In these modern times of desensitized teenagers, it’s rare that a horror movie can invoke a reaction from an audience, as well as being scary. In 2002, Eli Roth (who later went on to make Hostel) did just that, with the story of five teenagers who rent a cabin in the woods but soon start falling victim to a flesh eating virus as a result of infected water. Surprisingly, this age old narrative was received well by critics and professionals alike, with Quentin Tarantino even going so far as to say that Roth is “the future of horror”. Whilst time has disproved The Chin’s prediction, Cabin Fever went on to gross $33 million dollars from a miniscule $1.5 million budget, which was seen as worthy enough to make a straight to DVD sequel. Whilst the second is no where near as engaging as the first, the excessive gore diverts our attention enough from the woeful acting and saves Cabin Fever 2 from being total failure.
Locationally transplanted from the woods to the high school, Spring Fever follows a group of painfully stereotyped high schoolers on the night before their prom. There’s Jonathan (Noah Segan), the nerd with the pretty best friend who he loves, and she’s the only one that doesn’t know it. His overweight, social misfit best friend Alex (Rusty Kelley, living up to his first name in his acting skills) is against going to the event, until he comforts Liz (Regan Deal) and she agrees to “maybe” meet him there. You may be wondering where the “infected water” bit comes in to play at this point, and believe me I was too. The smart opening animation sets the scene well, charting the journey of how the water reached the school. But on closer inspection it may be a little too precise. Since the credits explained everything the audience needs to know, the first 20 minutes of actual footage barely touch upon the subject, and play out like an episode of teen drama The OC.
When the story gets going, and the unfortunate teens begin to show symptoms of water intake, it’s not uncommon for the gore to reach such a high level that it borders on unnecessary. Of course, a film like this has every intention of cramming in as much intestines and blood on screen as possible, but there really is no need to go to the lengths that some scenes do. It’s not ‘fun’ gore, just plain unpleasant. The major difference is the effects that the water has on people: in the first, it was a slow, arduous process for the characters. But here, it seems like the water reaction is much quicker and more aggressive in its outcome. Within minutes, victims are projectile vomiting blood and generally not having a pleasant evening. Personally, I thought the first movie got it right in terms of how the water affects drinkers, but being set at a high school prom a larger body count was always going to be the main focus.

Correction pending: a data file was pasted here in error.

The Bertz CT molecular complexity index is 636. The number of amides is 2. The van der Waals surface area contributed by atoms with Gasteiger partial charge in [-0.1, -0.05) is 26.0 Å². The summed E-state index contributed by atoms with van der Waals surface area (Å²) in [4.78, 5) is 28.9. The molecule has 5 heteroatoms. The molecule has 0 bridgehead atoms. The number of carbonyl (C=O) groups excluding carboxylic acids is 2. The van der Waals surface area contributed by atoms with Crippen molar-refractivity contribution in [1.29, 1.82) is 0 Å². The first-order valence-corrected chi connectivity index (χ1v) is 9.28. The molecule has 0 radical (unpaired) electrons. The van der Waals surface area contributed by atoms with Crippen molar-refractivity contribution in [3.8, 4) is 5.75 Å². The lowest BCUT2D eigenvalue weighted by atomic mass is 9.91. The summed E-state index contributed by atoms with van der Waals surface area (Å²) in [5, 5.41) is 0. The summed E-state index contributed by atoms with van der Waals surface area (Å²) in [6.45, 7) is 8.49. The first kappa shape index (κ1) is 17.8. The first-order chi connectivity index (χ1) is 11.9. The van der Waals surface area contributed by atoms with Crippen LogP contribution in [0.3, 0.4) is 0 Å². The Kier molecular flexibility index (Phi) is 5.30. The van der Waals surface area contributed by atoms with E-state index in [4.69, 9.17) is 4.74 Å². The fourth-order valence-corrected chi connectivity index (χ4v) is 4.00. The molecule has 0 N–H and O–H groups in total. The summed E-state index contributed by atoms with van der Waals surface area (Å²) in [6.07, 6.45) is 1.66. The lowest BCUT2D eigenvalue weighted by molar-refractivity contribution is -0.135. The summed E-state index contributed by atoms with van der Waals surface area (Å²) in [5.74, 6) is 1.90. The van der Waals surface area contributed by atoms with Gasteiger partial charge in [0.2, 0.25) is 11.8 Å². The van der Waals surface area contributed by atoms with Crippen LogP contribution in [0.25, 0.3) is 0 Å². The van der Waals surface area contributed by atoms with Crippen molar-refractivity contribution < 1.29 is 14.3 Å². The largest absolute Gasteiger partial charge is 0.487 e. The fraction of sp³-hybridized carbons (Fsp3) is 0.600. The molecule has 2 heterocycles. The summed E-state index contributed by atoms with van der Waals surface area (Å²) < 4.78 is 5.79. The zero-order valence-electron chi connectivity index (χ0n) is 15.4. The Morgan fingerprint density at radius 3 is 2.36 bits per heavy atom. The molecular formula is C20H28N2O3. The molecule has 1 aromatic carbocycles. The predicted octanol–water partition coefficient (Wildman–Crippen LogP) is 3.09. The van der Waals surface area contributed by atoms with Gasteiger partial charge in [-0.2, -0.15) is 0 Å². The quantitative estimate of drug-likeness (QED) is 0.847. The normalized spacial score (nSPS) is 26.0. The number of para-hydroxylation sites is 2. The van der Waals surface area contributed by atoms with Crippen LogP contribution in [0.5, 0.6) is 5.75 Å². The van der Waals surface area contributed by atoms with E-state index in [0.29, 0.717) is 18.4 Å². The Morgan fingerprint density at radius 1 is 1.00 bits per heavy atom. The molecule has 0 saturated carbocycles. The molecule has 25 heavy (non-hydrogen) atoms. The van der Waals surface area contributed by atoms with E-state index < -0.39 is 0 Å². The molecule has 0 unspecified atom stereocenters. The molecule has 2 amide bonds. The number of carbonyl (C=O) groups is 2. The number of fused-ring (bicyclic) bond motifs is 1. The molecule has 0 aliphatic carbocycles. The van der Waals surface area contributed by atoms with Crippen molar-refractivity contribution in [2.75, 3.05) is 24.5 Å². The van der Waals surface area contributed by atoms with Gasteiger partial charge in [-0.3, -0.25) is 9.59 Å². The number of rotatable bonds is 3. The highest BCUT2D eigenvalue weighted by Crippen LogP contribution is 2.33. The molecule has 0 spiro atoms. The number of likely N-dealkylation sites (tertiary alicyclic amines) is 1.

Another point that Cabin Fever got right where its predecessor didn’t is the chemistry of characters. Sure, they were expendable teens, but you couldn’t help feeling a little sorry for them when the effects took over their bodies. Here, it’s impossible not to want the illness to strike them as soon as possible. Rusty acts with the same level of enthusiasm that would be expected from a builder who’d been given the task of constructing a replica of the Eiffel Tower from toothpicks, single-handedly. Noah Segan just about qualifies for the lead in a straight to DVD release, but he appears much too calm in many scenarios where a little emotion wouldn’t have gone amiss.
I realise there’s a lot of negative points raised here: the unlikeable characters, absence of any story for a lengthy period of time and a feeling that the story has strayed too far from the first makes Cabin Fever 2 an avoidable affair, but on the plus side the impressive make up effects make about 10 minutes memorable.